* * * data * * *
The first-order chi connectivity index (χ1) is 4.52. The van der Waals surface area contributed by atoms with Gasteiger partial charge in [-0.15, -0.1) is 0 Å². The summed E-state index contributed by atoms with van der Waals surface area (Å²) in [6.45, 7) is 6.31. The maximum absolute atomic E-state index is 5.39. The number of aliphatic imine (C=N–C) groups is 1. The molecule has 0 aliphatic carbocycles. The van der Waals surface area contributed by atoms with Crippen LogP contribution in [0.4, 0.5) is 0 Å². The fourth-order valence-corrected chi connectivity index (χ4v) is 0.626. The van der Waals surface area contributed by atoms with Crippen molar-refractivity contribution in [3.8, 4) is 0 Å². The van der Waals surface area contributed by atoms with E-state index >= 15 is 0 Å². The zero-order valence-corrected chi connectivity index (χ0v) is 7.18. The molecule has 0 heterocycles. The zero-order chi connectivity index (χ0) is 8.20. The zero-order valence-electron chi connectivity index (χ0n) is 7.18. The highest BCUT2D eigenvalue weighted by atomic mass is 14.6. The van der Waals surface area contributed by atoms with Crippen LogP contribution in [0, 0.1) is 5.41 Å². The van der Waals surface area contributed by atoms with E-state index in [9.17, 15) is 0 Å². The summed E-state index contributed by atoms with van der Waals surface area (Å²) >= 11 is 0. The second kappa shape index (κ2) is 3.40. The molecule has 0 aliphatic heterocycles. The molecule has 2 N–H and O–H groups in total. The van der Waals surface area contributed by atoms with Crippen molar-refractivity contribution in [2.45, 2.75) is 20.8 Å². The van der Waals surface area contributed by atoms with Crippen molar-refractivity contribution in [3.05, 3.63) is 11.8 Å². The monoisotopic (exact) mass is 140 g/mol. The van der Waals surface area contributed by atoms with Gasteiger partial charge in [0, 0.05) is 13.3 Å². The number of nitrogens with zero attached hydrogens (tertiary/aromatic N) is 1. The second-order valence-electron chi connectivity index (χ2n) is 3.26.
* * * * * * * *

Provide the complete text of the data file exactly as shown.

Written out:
The first-order chi connectivity index (χ1) is 4.52. The van der Waals surface area contributed by atoms with Gasteiger partial charge in [-0.15, -0.1) is 0 Å². The summed E-state index contributed by atoms with van der Waals surface area (Å²) in [6.45, 7) is 6.31. The maximum absolute atomic E-state index is 5.39. The number of aliphatic imine (C=N–C) groups is 1. The molecule has 0 aliphatic carbocycles. The van der Waals surface area contributed by atoms with Crippen LogP contribution in [0.4, 0.5) is 0 Å². The fourth-order valence-corrected chi connectivity index (χ4v) is 0.626. The van der Waals surface area contributed by atoms with Crippen molar-refractivity contribution in [3.8, 4) is 0 Å². The van der Waals surface area contributed by atoms with E-state index >= 15 is 0 Å². The zero-order valence-corrected chi connectivity index (χ0v) is 7.18. The molecule has 0 heterocycles. The zero-order chi connectivity index (χ0) is 8.20. The zero-order valence-electron chi connectivity index (χ0n) is 7.18. The highest BCUT2D eigenvalue weighted by atomic mass is 14.6. The van der Waals surface area contributed by atoms with Crippen LogP contribution in [0, 0.1) is 5.41 Å². The van der Waals surface area contributed by atoms with E-state index in [9.17, 15) is 0 Å². The summed E-state index contributed by atoms with van der Waals surface area (Å²) >= 11 is 0. The second kappa shape index (κ2) is 3.40. The molecule has 0 aliphatic heterocycles. The molecule has 2 N–H and O–H groups in total. The van der Waals surface area contributed by atoms with Crippen molar-refractivity contribution in [2.45, 2.75) is 20.8 Å². The van der Waals surface area contributed by atoms with Crippen molar-refractivity contribution in [3.05, 3.63) is 11.8 Å². The monoisotopic (exact) mass is 140 g/mol. The van der Waals surface area contributed by atoms with Gasteiger partial charge in [0, 0.05) is 13.3 Å². The number of nitrogens with zero attached hydrogens (tertiary/aromatic N) is 1. The second-order valence-electron chi connectivity index (χ2n) is 3.26.